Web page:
So what do we do with these numbers? First, don't panic. Every time there's bad news about contraception, even if it's barely bad, women stop their contraception and the unplanned pregnancy rate and abortion rate goes up. Now there, you're really taking some risks. It is really hard to know how to counsel women about a risk that is one extra per 7,960 women. Those are numbers that people don't really understand very well. Also, people really don't like numbers like 7,960. They like 10 or 1,000.

So I consider a significant risk is 1 extra in 10. A low risk is 1 extra in 100. A very low risk is 1 extra in 1,000, and an extremely low risk is 1 extra per 10,000, and that's really what we're talking about. The authors of this study admit that they didn't control for age of first period in these ladies, alcohol consumption, breastfeeding, and physical activity. All of these activities increase or decrease the risk of breast cancer by a little. Breastfeeding decreases the risk of breast cancer, and certainly women who breastfeed are less likely to use hormonal birth control. So that could be part of why there was a slight increase in hormonal birth control users.

Now, there's something called biological plausibility. In population studies, they'd find a correlation of one thing with another. Let's pick alcohol. People who drink alcohol moderately live longer. People who drink alcohol a lot don't live so long. Now, is it the alcohol that makes you live longer? Or is it the people who drink alcohol have more fun, have more friends, and having friends makes you live longer? So this is a biological plausibility issue.

Is there a biological reason that hormonal contraception might very slightly increase the risk of breast cancer? Over the past 20 years, researchers have been more interested in the progestin component of the hormonal contraception and menopausal hormone replacement therapy. We always thought that the risk for breast cancer was all about estrogen, but progestin, that other hormone in hormone replacement or in hormonal birth control, seems to add a little risk as well. So there's a possible biological reason for this very small increase in breast cancer in hormonal contraception users.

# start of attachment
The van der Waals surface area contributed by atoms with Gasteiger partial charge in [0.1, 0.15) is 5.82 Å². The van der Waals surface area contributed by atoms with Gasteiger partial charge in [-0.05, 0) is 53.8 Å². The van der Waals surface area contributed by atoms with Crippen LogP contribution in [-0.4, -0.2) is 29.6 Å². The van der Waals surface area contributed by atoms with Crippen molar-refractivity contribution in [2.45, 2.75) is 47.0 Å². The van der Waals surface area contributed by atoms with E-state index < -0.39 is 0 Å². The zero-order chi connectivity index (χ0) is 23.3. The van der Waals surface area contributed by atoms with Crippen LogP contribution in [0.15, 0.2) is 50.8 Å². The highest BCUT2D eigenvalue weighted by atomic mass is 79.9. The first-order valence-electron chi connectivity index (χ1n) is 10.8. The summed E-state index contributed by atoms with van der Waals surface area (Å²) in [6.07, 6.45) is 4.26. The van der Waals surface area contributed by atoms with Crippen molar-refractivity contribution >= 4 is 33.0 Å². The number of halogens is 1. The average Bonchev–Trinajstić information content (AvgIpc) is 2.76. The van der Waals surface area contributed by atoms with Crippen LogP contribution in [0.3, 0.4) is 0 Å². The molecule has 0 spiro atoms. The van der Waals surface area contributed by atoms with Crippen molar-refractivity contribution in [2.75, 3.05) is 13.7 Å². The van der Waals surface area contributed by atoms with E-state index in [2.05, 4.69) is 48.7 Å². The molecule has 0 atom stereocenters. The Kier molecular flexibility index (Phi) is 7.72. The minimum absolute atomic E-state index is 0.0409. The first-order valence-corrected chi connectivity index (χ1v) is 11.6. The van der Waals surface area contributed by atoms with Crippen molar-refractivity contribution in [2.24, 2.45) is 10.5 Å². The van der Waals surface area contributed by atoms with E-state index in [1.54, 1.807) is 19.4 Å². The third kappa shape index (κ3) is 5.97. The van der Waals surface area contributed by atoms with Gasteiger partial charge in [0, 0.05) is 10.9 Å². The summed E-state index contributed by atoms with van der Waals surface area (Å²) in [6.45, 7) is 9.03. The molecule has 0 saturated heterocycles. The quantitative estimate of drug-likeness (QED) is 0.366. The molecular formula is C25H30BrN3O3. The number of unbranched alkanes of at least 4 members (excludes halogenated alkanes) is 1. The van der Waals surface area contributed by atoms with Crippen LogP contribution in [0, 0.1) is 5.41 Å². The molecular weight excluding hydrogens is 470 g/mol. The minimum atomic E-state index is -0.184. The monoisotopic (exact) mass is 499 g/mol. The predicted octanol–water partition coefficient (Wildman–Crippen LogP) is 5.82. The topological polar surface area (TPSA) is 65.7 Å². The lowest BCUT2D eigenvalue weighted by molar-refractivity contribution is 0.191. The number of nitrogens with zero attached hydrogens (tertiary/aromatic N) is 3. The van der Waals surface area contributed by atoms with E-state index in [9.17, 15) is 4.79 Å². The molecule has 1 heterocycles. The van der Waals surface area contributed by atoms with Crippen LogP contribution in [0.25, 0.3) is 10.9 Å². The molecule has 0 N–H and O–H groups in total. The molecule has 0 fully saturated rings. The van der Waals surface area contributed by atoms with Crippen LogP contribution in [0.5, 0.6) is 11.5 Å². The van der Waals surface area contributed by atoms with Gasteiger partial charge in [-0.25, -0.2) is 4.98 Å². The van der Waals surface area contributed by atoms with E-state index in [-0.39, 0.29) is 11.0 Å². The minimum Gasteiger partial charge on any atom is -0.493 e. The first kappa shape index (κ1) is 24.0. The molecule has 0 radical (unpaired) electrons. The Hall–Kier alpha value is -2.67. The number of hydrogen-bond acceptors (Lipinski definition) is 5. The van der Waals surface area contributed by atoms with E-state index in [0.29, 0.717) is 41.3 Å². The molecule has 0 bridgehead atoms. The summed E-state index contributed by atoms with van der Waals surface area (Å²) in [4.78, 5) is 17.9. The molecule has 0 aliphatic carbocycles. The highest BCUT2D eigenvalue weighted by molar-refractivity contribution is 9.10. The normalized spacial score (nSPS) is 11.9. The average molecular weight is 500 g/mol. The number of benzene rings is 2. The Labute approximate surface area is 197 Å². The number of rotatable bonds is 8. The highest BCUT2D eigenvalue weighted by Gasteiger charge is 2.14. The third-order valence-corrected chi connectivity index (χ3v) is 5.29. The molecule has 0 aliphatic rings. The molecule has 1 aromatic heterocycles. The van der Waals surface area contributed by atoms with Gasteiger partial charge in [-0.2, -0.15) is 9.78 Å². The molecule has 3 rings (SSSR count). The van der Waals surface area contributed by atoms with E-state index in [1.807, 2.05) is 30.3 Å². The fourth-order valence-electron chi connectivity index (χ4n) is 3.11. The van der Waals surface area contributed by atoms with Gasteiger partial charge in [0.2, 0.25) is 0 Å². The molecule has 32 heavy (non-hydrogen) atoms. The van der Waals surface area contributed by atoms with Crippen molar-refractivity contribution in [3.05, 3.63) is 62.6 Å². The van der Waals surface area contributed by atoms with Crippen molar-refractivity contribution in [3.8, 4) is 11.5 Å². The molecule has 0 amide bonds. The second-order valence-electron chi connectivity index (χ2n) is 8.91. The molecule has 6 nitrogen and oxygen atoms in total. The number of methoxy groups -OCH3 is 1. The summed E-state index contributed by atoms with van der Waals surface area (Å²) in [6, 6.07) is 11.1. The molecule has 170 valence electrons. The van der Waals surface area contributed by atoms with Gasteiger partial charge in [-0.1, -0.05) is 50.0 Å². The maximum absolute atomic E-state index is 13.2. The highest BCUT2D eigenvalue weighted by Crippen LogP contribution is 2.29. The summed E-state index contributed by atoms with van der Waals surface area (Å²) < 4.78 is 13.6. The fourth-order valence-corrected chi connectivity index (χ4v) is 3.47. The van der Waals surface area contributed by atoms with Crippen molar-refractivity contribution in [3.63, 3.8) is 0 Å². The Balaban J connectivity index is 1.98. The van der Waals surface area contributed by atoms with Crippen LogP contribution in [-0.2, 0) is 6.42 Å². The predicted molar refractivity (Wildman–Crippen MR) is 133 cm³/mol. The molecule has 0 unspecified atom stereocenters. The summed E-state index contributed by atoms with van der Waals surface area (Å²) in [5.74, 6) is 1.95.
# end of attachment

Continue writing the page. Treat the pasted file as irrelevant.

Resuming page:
The authors of this study also suggest that women don't panic, but they didn't exactly say that. They mentioned that hormonal birth control pills have substantial health benefits. Birth control pills substantially decrease the risk of uterine and ovarian cancer and possibly colon cancer. In fact, women who have the BRCA gene for breast and ovarian cancer have been suggested to take birth control pills because even if the risk of breast cancer is slightly greater, the risk of ovarian cancer, a cancer that's hard to detect and hard to treat, is so much less on birth control pills.

So what should you do? We all know that hormonal contraception comes with risks and benefits. For the vast majority of us, the ability to control when and how often we have children is a fundamental factor in our ability to manage our lives. Many women use hormonal birth control, such as hormonal IUDs, to manage flooding periods and pain that debilitates them every month.

If these recent findings are a major concern for you, talk to your clinician about the risks and benefits for you personally. Not you in 100,000 women. Put things in your own personal perspective. There are options for us, probably more than you know, and thank you for joining us on The Scope.